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Muadz speaking Asmat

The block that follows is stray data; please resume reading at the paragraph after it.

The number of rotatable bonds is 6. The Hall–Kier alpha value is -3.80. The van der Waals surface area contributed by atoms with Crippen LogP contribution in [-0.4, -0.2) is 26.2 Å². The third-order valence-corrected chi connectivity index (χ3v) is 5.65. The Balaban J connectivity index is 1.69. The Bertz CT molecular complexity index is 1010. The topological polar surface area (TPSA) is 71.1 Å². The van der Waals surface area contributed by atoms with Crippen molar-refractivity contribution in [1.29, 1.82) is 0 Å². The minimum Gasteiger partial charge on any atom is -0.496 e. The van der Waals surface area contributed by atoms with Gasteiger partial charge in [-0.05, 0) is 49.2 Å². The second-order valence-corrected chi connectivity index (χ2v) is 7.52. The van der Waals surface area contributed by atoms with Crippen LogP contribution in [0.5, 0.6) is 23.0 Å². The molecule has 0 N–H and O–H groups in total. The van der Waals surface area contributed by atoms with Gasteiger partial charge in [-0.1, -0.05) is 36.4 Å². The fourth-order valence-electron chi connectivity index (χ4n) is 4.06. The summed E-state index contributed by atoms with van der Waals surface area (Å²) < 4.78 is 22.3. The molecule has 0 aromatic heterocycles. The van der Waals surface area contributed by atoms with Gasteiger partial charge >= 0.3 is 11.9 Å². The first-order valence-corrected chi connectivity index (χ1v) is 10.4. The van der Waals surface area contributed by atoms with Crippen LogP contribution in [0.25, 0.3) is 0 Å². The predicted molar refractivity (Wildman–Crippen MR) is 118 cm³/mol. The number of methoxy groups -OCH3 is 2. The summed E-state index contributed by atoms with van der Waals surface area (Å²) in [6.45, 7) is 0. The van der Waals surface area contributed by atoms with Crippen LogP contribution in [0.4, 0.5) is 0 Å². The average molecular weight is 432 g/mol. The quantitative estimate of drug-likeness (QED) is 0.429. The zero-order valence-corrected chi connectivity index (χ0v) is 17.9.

Central Asmat is one of more than 800+ languages spoken by Papuans in West Papua (Indonesia) and Papua New Guinea. One of the Asmat languages, it is related to the North Asmat and Citak languages. This video of an anonymous speaker was recorded by Nabil Berri, a Wikitongues contributor from Indonesia, while he was visiting the village of Agats in West Papua, Indonesia. Though often referred to as a single language, Asmat is actually a cluster of closely related languages: Kaweinag, Citak (Kaünak), North Asmat, and Central Asmat. Based on where the speaker in this video lives, we believe he’s speaking Central Asmat, although we’ll need to consult other speakers or a linguist specializing in Asmat languages until we can be sure. The languages in this cluster are spoken by the Asmat and Citak people in West Papua, and each specific geographic region occupied by these peoples speaks a different language variety. The language varieties are all related in their vocabulary and phonological systems, but nonetheless distinct enough from one another to be considered different languages. Central Asmat specifically has about 7,000 speakers, most of whom are monolingual; these speakers are mainly from the southwestern coast of Papua, and occupy land near the Arafura Sea. Their wood-carving, shield ceremonies, and Bisj pole carving are some expressions of a thriving and unique culture. The Indonesian province of West Papua is the westernmost province of the Papuan region; it is bordered by the Papua province to the east, which in turn borders the independent Papua New Guinea; the island is split between the two countries. The linguistic diversity found throughout the island, however, is consistent; West Papua, Papua, and Papua New Guinea all have hundreds of unique languages spoken within their borders. Most of these are Indigenous Papuan or Austronesian languages, and others are linguistic isolates with unique origins and features. Central Asmat is an under-resourced language. If you have any materials, please send them to This video is licensed under a Creative Commons Attribution-NonCommercial 4.0 International license. To download a copy, please contact